As President Obama gets ready to host Indian Prime Minister Narendra Modi in the White House for the second time in as many years, a New York Times report describes the bond between the two as an “unlikely friendship”.
Prime Minister Narendra Modi today laid a wreath at the Tomb of Unknown Soldiers and paid homage to Indian-American astronaut (late) Kalpana Chawla at the Arlington National Cemetery in Washington.
The Prime Minister said, he is grateful to President Barack Obama for returning to India these treasures, which join Indians to their past. The Prime Minister said that India is not just a market of 1.25 billion, we have skills and a government which is open to business.
At the heart of improved U.S.-India relations over the last couple of years has been progress on the Defense Trade and Technology Initiative (DTTI) that was launched in 2012 with the goal of breaking down bureaucratic barriers and other obstacles to enhancing defense trade.
The U.S. State Department’s 2015 Trafficking in Persons (TIP) report shows that India’s primary trafficking problem is forced labour.
As recently as 2005, the US denied Modi a travel visa after human rights groups accused him of not doing enough to stem the violence three years earlier during religious riots in Gujarat, the state he governed. He’ll also meet Congressional leaders and top business officials.
Obama was speaking alongside Modi after leaders of the world’s two largest democracies met in the Oval Office on Tuesday.
Modi later said, “I am thankful for the help and support that my friend President Obama has extended with regard to membership in MTCR and NSG”.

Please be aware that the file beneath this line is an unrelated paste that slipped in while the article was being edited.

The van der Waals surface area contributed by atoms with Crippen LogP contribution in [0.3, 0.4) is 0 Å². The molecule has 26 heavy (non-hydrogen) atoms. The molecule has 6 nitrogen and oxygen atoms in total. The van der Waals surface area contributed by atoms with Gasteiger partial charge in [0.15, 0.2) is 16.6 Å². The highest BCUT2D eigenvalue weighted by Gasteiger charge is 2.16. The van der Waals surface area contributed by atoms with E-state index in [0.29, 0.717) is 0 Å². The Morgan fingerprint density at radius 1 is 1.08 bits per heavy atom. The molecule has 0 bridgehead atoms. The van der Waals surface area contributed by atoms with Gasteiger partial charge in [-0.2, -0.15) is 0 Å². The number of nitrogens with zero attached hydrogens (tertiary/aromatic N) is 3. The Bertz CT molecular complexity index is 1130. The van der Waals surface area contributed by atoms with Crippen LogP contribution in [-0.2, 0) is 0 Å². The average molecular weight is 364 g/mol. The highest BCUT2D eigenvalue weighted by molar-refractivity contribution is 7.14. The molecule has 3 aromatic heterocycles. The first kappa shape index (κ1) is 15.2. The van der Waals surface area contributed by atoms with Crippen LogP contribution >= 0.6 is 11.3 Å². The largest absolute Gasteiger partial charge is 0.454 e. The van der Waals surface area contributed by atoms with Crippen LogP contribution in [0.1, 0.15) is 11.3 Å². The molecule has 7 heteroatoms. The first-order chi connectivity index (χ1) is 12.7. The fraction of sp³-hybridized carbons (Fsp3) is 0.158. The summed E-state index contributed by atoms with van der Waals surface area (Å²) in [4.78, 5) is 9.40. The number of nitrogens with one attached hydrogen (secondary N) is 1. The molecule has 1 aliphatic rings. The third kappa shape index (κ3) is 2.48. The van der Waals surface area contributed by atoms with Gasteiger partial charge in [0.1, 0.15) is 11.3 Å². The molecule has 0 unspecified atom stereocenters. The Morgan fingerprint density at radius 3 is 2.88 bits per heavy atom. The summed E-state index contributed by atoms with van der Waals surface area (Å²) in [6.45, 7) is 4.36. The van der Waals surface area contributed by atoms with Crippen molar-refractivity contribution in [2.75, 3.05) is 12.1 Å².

“Obama will have his work cut out in trying to persuade Chinese president Xi Jinping to support India’s entry into the elite club when the United States itself is wading through a sea of contentious issues with the Chinese”, said author and South Asia expert Adam V Larkey. A defense logistics agreement is likely to be finalized during Modi’s Washington visit. India, with some of the world’s most polluted air and intentions to develop more industry, was a reluctant signer of the deal involving almost 200 countries. Washington and New Delhi have “one of the biggest, fastest moving defence relationships in the world”, quipped former U.S. ambassador Frank Wisner.
These policies include forced localization barriers in the energy and information technology sectors; high tariffs and duties in a range of sectors, including telecom and medical device products; intellectual property policies that challenge the ability of USA and Indian entrepreneurs to innovate and protect their intellectual property (IP) in India; and continued burdensome procedures for companies trying to start and operate businesses.